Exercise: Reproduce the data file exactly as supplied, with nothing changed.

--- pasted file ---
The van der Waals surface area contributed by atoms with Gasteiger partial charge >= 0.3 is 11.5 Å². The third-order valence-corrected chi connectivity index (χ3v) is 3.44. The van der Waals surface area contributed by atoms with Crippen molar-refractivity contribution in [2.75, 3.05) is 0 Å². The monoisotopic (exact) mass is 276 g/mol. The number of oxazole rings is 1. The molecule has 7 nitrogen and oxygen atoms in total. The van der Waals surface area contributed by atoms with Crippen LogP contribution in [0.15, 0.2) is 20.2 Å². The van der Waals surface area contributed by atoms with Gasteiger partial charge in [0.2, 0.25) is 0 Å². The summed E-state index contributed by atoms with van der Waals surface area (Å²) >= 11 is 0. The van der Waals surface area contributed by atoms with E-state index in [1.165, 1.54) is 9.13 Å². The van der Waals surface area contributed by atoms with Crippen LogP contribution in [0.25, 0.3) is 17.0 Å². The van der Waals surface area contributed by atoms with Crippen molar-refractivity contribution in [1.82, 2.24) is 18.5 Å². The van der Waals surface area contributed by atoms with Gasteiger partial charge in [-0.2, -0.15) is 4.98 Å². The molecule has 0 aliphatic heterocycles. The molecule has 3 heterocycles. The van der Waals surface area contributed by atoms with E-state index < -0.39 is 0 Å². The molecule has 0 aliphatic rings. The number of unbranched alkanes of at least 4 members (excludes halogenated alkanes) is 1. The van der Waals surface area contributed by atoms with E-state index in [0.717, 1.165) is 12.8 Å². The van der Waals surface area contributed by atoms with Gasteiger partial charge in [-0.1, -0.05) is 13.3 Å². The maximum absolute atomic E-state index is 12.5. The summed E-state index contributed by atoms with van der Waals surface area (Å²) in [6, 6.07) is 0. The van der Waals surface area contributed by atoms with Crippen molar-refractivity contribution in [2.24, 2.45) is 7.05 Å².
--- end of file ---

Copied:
The van der Waals surface area contributed by atoms with Gasteiger partial charge >= 0.3 is 11.5 Å². The third-order valence-corrected chi connectivity index (χ3v) is 3.44. The van der Waals surface area contributed by atoms with Crippen molar-refractivity contribution in [2.75, 3.05) is 0 Å². The monoisotopic (exact) mass is 276 g/mol. The number of oxazole rings is 1. The molecule has 7 nitrogen and oxygen atoms in total. The van der Waals surface area contributed by atoms with Crippen LogP contribution in [0.15, 0.2) is 20.2 Å². The van der Waals surface area contributed by atoms with Gasteiger partial charge in [0.2, 0.25) is 0 Å². The summed E-state index contributed by atoms with van der Waals surface area (Å²) >= 11 is 0. The van der Waals surface area contributed by atoms with E-state index in [1.165, 1.54) is 9.13 Å². The van der Waals surface area contributed by atoms with Crippen LogP contribution in [0.25, 0.3) is 17.0 Å². The van der Waals surface area contributed by atoms with Crippen molar-refractivity contribution in [1.82, 2.24) is 18.5 Å². The van der Waals surface area contributed by atoms with Gasteiger partial charge in [-0.2, -0.15) is 4.98 Å². The molecule has 0 aliphatic heterocycles. The molecule has 3 heterocycles. The van der Waals surface area contributed by atoms with E-state index < -0.39 is 0 Å². The molecule has 0 aliphatic rings. The number of unbranched alkanes of at least 4 members (excludes halogenated alkanes) is 1. The van der Waals surface area contributed by atoms with E-state index in [0.717, 1.165) is 12.8 Å². The van der Waals surface area contributed by atoms with Gasteiger partial charge in [-0.1, -0.05) is 13.3 Å². The maximum absolute atomic E-state index is 12.5. The summed E-state index contributed by atoms with van der Waals surface area (Å²) in [6, 6.07) is 0. The van der Waals surface area contributed by atoms with Crippen molar-refractivity contribution in [2.24, 2.45) is 7.05 Å².